2021-04-13 11:29:58

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ENGLISH

The proud heart was touched at last. That is to say, Bergan's words were the effectual "last drop" in the full cup of the evening's varied emotions,comparatively insignificant perhaps in itself, but none the less inevitably productive of overflow. Miss Thane's lips parted with a kind of gasp, scarcely distinguishable as sound, but profoundly suggestive of pain; and a perceptible tremor ran over her from head to foot. Suddenly releasing Bergan's arm, she sat down on a fallen tree by the side of the path, and covered her face with her hands, while tears, dripping through her slender fingers, glistened gem-like in the moonlight.Two days later, Doctor Trubie, arriving at the same hotel, according to previous agreement, was met by the information that Mr. Arling was lying dangerously ill with that fever which guards, like a flaming sword, the gates of the sunny South; and the letter was put into his hands. Tearing it open, he read:

He was rejoiced to find Bergan in the cabin, though his state was such as to cause intense anxiety. The great exertion that he had made to interfere between Doctor Remy and Dickbelieving the latter to be in danger of losing his life in behalf of his guesthad caused his wound to re-open; and when Dick recovered himself sufficiently to make it known that Bergan was within, and to unlock the door, he was found on the floor under the window, in a death-like faint. Doctor Gerrish, however, at once took him in hand, with great personal good will, and no small amount of medical efficiency. And no sooner was he pronounced out of immediate dangeralthough he had relapsed into fever and deliriumthan Hubert's mind recurred to the intermitted pursuit of Doctor Remy. From the first, he had shared Doctor Trubie's suspicions, and having now heard the several stories of Mr. Bergan, Doctor Gerrish, and Dick, and pretty accurately divined their logical connection and drift, he was strongly of the opinion that the doctor's evil career should be brought to a close. No consideration of family, friendship, or love, he thought, should interfere to save him from richly deserved punishment, and leave him at large to work new wickedness. So thinking, he put his thoughts into prompt, resolute, persevering action."Yes, with windows opening on the second piazza."Bergan opened his lips to speak, but she lifted her hand with a deprecating gesture, and went on:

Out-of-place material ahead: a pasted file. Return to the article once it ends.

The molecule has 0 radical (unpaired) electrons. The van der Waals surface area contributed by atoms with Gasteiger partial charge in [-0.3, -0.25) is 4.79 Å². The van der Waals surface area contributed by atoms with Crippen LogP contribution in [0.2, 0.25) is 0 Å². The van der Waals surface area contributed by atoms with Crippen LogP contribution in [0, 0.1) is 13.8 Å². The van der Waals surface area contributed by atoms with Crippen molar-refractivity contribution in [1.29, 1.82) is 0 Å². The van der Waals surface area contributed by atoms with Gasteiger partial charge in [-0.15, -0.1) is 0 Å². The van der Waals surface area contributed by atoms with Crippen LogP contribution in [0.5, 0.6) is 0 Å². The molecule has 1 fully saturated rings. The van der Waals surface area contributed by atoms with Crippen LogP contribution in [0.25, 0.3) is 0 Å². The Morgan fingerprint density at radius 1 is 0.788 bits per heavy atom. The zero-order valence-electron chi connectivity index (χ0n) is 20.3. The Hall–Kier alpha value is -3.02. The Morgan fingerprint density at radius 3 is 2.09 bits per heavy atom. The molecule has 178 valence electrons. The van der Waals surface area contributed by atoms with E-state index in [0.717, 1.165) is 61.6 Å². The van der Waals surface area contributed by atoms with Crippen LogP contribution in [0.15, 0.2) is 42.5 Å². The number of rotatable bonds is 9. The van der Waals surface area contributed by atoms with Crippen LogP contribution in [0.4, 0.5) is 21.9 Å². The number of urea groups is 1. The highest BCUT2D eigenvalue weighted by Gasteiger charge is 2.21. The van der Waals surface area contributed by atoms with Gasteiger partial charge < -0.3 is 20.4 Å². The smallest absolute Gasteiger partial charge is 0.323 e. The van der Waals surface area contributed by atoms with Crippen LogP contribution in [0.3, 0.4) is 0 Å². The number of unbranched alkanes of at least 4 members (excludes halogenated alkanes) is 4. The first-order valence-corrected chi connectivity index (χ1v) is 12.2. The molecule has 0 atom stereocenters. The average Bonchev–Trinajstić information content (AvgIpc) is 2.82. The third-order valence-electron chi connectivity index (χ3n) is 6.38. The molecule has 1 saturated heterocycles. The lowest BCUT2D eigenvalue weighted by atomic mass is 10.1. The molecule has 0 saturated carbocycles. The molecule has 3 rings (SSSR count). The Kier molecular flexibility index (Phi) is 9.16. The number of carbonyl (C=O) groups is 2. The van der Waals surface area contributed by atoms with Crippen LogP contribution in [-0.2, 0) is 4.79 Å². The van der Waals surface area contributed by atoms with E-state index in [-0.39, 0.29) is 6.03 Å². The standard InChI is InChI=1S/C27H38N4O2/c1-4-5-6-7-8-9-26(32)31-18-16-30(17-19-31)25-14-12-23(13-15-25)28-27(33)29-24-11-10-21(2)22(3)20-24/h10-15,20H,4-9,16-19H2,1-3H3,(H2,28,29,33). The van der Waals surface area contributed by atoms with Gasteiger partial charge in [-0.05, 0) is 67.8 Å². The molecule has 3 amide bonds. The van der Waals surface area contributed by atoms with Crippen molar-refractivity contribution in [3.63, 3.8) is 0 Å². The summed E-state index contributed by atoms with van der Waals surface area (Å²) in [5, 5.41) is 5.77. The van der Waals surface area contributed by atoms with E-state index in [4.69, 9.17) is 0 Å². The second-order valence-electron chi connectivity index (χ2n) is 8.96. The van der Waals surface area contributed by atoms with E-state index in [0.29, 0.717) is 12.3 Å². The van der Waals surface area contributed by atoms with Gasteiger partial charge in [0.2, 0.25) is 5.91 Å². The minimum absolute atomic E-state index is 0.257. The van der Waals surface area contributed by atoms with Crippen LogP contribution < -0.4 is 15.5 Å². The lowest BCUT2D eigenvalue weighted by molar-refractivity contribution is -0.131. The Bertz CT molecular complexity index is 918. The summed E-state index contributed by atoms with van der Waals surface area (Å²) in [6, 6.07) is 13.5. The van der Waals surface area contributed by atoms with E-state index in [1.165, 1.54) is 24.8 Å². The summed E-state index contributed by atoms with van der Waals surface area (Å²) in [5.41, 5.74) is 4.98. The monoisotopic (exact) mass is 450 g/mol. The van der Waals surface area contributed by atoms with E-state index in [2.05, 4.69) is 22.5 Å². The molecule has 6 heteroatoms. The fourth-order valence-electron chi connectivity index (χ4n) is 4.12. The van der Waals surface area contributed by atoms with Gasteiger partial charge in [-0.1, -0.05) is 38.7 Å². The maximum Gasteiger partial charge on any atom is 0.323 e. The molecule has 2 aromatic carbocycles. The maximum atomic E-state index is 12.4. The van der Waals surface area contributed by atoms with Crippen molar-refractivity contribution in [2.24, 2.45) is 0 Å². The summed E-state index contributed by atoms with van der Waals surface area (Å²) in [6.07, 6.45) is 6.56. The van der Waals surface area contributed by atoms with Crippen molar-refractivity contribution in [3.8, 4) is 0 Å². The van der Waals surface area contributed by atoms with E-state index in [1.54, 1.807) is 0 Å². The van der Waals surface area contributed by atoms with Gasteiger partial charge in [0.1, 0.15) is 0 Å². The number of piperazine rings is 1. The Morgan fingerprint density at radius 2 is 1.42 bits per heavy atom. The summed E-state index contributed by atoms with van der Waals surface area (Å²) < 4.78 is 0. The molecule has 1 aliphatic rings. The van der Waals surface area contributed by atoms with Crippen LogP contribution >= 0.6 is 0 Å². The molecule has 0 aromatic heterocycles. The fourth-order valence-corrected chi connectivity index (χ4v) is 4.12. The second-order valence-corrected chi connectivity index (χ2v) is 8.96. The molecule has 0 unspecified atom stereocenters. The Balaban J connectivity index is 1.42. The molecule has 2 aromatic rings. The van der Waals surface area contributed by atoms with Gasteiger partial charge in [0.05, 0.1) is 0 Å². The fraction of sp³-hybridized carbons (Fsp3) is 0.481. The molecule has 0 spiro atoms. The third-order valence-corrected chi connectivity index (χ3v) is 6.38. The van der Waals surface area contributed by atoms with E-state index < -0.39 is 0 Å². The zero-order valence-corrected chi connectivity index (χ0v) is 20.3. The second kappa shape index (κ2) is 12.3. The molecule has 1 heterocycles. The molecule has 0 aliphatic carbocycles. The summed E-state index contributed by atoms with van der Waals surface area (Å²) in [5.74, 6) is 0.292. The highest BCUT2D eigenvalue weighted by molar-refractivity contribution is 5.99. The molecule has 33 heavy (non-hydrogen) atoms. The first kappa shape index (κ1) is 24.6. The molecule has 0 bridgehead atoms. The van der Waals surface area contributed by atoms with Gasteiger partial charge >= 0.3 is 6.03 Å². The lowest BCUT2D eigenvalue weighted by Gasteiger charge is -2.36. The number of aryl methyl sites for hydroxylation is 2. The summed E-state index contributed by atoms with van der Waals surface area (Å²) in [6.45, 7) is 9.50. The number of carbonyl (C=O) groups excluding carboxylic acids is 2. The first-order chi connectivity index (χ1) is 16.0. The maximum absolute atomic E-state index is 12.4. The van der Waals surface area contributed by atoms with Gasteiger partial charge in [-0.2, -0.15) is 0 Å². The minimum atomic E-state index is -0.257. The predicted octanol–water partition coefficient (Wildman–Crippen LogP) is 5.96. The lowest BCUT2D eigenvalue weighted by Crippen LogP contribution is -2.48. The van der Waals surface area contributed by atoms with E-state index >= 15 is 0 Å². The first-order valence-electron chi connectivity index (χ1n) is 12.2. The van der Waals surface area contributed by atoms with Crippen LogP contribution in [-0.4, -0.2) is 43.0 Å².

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In the avenue, he met Doctor Gerrish, who, having lost all patience at Bergan's unaccountable tardiness, had finally started for home. He instantly turned back with Doctor Remy, and waited silently, with an air of deep gravity, while the latter made a brief examination of the corpse. At first sight of it, he gave a little start; and when he had finished his inspection, he stood silent and thoughtful. He had sneeringly committed a certain powder, he remembered, to the disposal of "Providence;" it struck him as a little odd that it should have been kept so long, and finally used only to put a merciful end to intense bodily and mental torture. Was there really a Power overruling the acts of men, whether good or evil, to His own purposes?

"Then," said Bergan, with very distinct and deliberate emphasis, "if, as you say, you never have seen this room, nor heard it minutely described, how is it that you have been able to make so accurate a representation of it as this which I hold in my hand?""Nevertheless," persisted Doctor Gerrish, "it was not that poison which killed him.""Well," exclaimed Mr. Youle, when he and Bergan had finally succeeded in escaping from the gratitude of Unwick, and the congratulations of friends. "I must say, I never saw such a sudden turn of events as that, in all my legal experience." And after a moment, he added, with unusual gravity, "It does seem as if the blessing of God were with you, and your two rules, Arling."

"You hit pretty hard, I suppose," said the doctor."That certainly clears Mr. Arling," remarked Doctor Gerrish, in a low voice.Bergan did not answer except by stooping to kiss the child's upturned face. His eyes grew moist.

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"There, that will do, Arling," he said, humorously, when Bergan had helped him carefully to a chair; "the old gentleman is as comfortable as he's likely to be,or deserves to be, for that matter. Well, how goes on our case?"

Needless anxieties, all, as he would duly discover. Carice was already feeling her way to the truth, as regarded the lapse of time, by means of the incomprehensible changes that she saw about her; it would not so much shock her as satisfy her with a reasonable explanation of them. The accusation against Doctor Remy would be no surprise to her; on the contrary, its dark shadow continually fell athwart her mind, and prompted or modified all her thoughts. Moreover, as long as her duty to Doctor Remy was in question, she conscientiously checked every thought, every wish, every emotion of curiosity even, that wandered toward Bergan. Knowing nothing of all this, however, and fearing lest she should seize upon this opportunity to ask for the full explanation that he was so loath to make, Mr. Bergan began a lengthened account of the funeral ceremonies. He had deemed it wise to tell her of her uncle's death, both as affording a good excuse for postponing other matters, and as a reason for his own troubled and abstracted face.

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Apr-13 11:29:58